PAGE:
PID controller knowledge and basic ROBOTC is required for this post.

PID controller information can be acquired here: http://en.wikipedia.org/wiki/PID_controller

ROBOTC knowledge is available here: http://www.robotc.net

In ROBOTC, we’ll write a code for our own PID controller to ensure the robot car will run a specified target. We’ll define the error signal as the actual angle of the encoder and angle set point (target angle). The angle set point is 500 degrees. The motor will run for 10s.

Figure 1: PID control for general system

Since we want to use our own PID controller, we have to disable all inbuilt ROBOTC PID control functions. This can be done using the commands shown below.

nMotorPIDSpeedCtrl[motorA] = mtrNoReg;//disable NXT inbuilt PID

nMotorPIDSpeedCtrl[motorB] = mtrNoReg;//disable NXT inbuilt PID

nSyncedMotors = synchNone;//disable NXT inbuilt PID

We tune the PID controller by Ziegler-Nichols method to find Ku and Tu. It’s a little difficult to find perfect Kp, Ki and Kd though when you know Ku and Tu. As for us, we get the value of Ku and Tu, but we try many times to find good Ki and Kd to make the system run stably.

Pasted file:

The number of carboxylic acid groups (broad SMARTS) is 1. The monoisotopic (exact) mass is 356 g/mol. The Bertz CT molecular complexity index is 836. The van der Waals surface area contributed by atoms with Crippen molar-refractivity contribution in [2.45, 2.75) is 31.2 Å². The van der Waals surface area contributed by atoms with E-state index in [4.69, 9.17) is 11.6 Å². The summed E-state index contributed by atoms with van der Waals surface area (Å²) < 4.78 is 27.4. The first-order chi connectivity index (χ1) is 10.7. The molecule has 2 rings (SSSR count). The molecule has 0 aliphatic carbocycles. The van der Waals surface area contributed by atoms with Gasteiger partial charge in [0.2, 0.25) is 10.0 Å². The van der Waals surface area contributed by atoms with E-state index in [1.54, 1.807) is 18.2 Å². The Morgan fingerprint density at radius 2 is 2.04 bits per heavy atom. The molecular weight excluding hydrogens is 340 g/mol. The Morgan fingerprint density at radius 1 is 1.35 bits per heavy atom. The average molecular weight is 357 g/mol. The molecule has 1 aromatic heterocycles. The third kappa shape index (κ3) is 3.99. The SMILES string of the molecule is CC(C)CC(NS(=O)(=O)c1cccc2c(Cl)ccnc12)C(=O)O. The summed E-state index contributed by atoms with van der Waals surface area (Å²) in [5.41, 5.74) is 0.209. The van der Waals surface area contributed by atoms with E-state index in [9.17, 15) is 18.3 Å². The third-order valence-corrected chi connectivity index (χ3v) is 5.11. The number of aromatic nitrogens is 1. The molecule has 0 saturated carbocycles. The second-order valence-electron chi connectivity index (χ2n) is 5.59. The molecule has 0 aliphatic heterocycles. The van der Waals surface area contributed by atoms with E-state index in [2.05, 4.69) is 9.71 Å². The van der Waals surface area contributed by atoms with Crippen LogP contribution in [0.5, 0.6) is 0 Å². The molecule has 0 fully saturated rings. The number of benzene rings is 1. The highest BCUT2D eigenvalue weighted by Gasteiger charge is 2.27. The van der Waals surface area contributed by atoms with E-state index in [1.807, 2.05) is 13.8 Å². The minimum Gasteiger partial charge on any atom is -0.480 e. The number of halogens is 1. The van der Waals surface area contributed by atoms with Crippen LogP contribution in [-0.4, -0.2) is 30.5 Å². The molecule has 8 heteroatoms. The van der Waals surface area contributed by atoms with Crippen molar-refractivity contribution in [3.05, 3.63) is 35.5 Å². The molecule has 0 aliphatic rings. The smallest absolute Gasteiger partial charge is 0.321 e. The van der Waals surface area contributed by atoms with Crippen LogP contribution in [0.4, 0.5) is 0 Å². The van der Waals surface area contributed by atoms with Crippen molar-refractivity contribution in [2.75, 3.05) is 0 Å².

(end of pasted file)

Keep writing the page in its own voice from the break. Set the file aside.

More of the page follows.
Pseudocode will be help you understand what we aim to do.

previous_error = 0 proportional = 0 integral = 0 derivative = 0 loop: error = setpoint - actual_position proportional = error integral = integral + (error*dt) derivative = (error - previous_error)/dt output = (Kp*proportional) + (Ki*integral) + (Kd*derivative) previous_error = error wait(dt) loop end;

In the pseudocode above, Kp, Ki, Kd and dt are not shown how to be got. Because they are constant values. Value of dt is dependent by you. Kp Ki and Kd could be determined by trial and error. The reason why we tune the system is to find Ku and Tu, so we will know approximate values of the three coefficients.

I post the source file here. The code is well commented and easy to be understood.

ROBOTC Source File : PIDController.c

Figure 2: PID tuning. Z-N oscillations

When Ku is set to 0.09, the system starts to oscillate.

Figure 3: Zoom in the plot of PID tuning. Z-N oscillations

When we try about 70 times, we find when Ki is equal to 0.0000000075 the response is very good.

Figure 4: A good PID response

It seems there is a tolerance, since our target degree is 500. I explain and give examples in my report you can find in the end of this post.

The overshot for my example is 1.349%. The rise time is 0.511s. The settling time for ± 5% error band is 0.6897s, and for ± 2% is 0.7074s

Dependent on the value we got, I believe the project we did is successful. The values and plot are beautiful.

You can find more information in my report. BTW, excuse my English both in this post and report.

Report: PIDController.docx

ROBOTC Source File : PIDController.c